Andre Agassi Biography

Andre Agassi

Andre Agassi was born in Las Vegas to a sporting family. His Iranian father was an Olympic boxer and, by the time he was three-years-old, Andre was considered a tennis prodigy.

Having enrolled in the Nick Bollettieri Tennis Academy in Florida at the age of 13, Andre excelled and turned pro when he was only 16. Six championship wins in 1988 saw him quickly rise to number 4 in the rankings. However, despite attracting a fair amount of press attention for his fashion sense and bad boy image, Andre had to wait until 1992 for his first big win.

Due to his dislike of the grass surface and the all-white dress code, Andre avoided competing at Wimbledon from 1988-1990. However, thanks to a last minute decision to take part in 1992, he raced through the tournament and saw off the might of Goran Ivanisevic at the grand final to claim victory.

After a bad year in 1993, Andre hired Brad Gilbert as his coach and soon after he became the first un-seeded player since 1930 to win the US Open. The winning streak continued and he achieved a 73-9 record in 1995, winning the Australian Open and reaching the top ranked position in the world. Despite not winning a Grand Slam event in 1996, he did pick up the gold medal at the Olympics.

Andre met Brooke Shields in 1993 and, after a four-year courtship, the two married in Carmel, California in 1997. However, while the couple became media darlings, Andre’s career took a turn for the worse. By November 1997, thanks to a bad run and a number of injuries, he sank to a 141 world ranking.

This career low put a strain on his marriage and after filing for divorce from Shields in April 1999, Andre threw himself into a strict exercise regime. In June of that year, he became only the 5th player in history to win all four Grand Slams and by the end of 1999, he was ranked number one in the world.

A return to form saw Andre win two straight Australian Open championships in 2000 and 2001. During 2001, he won 49 career singles championships and $23,502,790 in prize money. He had a record of 689 wins and 220 losses in singles matches.

Agassi married fellow tennis player Steffi Graf in 2001 and the couple have two children. While continuing to play, off the court he devotes much time to the Andre Agassi Charitable Foundation.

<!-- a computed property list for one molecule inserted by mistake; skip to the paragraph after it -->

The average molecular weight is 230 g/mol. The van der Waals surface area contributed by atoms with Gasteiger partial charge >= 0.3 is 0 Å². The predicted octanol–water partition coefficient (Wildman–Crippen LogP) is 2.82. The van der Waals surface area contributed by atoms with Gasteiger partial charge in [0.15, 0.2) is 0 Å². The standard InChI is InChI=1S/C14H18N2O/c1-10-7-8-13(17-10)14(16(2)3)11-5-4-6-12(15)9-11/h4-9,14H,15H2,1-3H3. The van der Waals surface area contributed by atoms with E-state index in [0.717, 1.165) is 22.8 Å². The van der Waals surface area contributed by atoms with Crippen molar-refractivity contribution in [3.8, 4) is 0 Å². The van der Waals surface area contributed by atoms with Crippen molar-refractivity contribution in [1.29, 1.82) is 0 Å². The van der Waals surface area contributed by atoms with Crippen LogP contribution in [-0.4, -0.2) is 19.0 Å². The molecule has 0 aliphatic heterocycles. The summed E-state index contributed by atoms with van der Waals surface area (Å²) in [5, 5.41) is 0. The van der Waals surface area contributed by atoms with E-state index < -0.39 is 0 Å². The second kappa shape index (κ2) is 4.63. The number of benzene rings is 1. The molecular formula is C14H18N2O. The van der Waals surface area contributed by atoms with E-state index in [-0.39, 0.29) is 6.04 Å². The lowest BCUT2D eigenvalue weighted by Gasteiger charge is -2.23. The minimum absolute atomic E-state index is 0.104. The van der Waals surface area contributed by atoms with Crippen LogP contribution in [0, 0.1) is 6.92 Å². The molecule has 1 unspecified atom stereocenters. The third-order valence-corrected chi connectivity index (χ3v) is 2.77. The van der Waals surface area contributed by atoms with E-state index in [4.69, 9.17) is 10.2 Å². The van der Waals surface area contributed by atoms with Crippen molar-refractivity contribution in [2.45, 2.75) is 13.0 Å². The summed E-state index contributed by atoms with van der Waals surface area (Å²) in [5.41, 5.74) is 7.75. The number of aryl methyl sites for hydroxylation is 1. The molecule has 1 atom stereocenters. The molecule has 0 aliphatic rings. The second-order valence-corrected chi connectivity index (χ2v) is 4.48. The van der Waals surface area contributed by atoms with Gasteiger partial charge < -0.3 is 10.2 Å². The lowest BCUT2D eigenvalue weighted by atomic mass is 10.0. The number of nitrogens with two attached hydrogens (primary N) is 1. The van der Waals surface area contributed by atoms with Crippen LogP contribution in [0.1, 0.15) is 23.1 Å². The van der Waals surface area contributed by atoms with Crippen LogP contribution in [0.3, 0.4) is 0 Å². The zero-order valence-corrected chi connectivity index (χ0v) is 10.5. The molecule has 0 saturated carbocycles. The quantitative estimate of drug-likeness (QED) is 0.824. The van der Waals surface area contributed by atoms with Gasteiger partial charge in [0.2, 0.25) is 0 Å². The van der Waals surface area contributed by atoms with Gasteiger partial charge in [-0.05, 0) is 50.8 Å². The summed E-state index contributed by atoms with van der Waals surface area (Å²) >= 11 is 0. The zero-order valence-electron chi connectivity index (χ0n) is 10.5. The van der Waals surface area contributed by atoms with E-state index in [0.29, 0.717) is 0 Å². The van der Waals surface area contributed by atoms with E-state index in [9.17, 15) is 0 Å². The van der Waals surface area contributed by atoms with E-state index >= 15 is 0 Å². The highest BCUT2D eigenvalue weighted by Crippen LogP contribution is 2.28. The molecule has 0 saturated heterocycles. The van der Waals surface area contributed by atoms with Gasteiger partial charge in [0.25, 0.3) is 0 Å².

The last match between Agassi and Pete Sampras was in the final at the 2002 US Open. Being the last match of Sampras’ career, it was fortuitous for him that he beat Agassi. By the end of 2002, Agassi finished at number two overall, becoming the oldest tennis player to do so, at 32 years and 8 months.

Winning his eighth Grand Slam title at the Australian Open and his sixth Miami Masters in 2003, he surpassed his wife Steffi Graf who is five-time winner of the event. In 2004, Agassi won the Cincinnati Masters and in 2005, he left Nike after a 17-year alliance, and signed an endorsement deal with Adidas.

Having qualified for the 2005 Masters Cup in Shanghai, Agassi was forced to withdraw due to an injury. He had torn ligaments in his ankle playing racquetball three weeks before and had been advised to keep off his feet. This injury also forced him to withdraw from the 2006 Australian Open and, coupled with back and leg pain, seemed to plague him in the other tournaments he was playing. It was obvious to those watching, that Agassi was not quite on his usual form and he seemed extremely disappointed that his injuries were preventing him form achieving the wins he desired. Agassi opted out of the entire clay season and as a result, his ranking fell into the 20s

After twenty years in professional tennis, on 24 June 2004 Agassi announced he would be retiring from tennis following the 2006 US Open. His final match was against Benjamin Becker on 3 September 2006 and Agassi lost in four sets, in the third round. He bade the crowd an emotional goodbye with the following words: “The scoreboard says I lost today, but what the scoreboard doesn’t say is what it is I have found. Over the last twenty-one years, I have found loyalty: you have pulled for me on the court and also in life. I have found inspiration: you have willed me to succeed, sometimes even in my lowest moments. And I’ve found generosity: you have given me your shoulders to stand on to reach for my dreams, dreams I could never have reached without you. Over the last twenty-one years, I have found you and I will take you and the memory of you with me for the rest of my life. Thank you.”

In 2009, Agassi published his autobiography, 'Open', to the delight of the tabloid press, who seized upon revelations including the fact that the tennis star admitted to using Crystal Meth during his career.

Another of the book's big revelations is that he did not, as he often claimed in interviews, love the game of tennis.

In an interview with Spiegel.de, Andre explained that he believes it is impossible to enjoy tennis. He said that "the maximum [enjoyment he felt on court] were short moments of peace during a match which we, the players, used to call 'the Zone', but you couldn't plan it. It was never constant. And it went by very fast".

The book gives the impression that his father forced him into the game from a very young age and Agassi states that his dad even hung a mobile made from tennis balls above his cot.

When he was older, his father built a ball machine called The Dragon which spat out 2,500 balls a day which Agassi was forced to hit.

Finally, Agassi admits that far from being the confident young tearaway he is often portrayed as, he was "afraid of losing, of the blame and the jokes, of the public and of my father. I really hated tennis".

The one positive from the book is the love and affection Agassi clearly feels for his wife and he stated in the Spiegel.de interview that she too has a "tremendous amount of love and respect and support for [him]".

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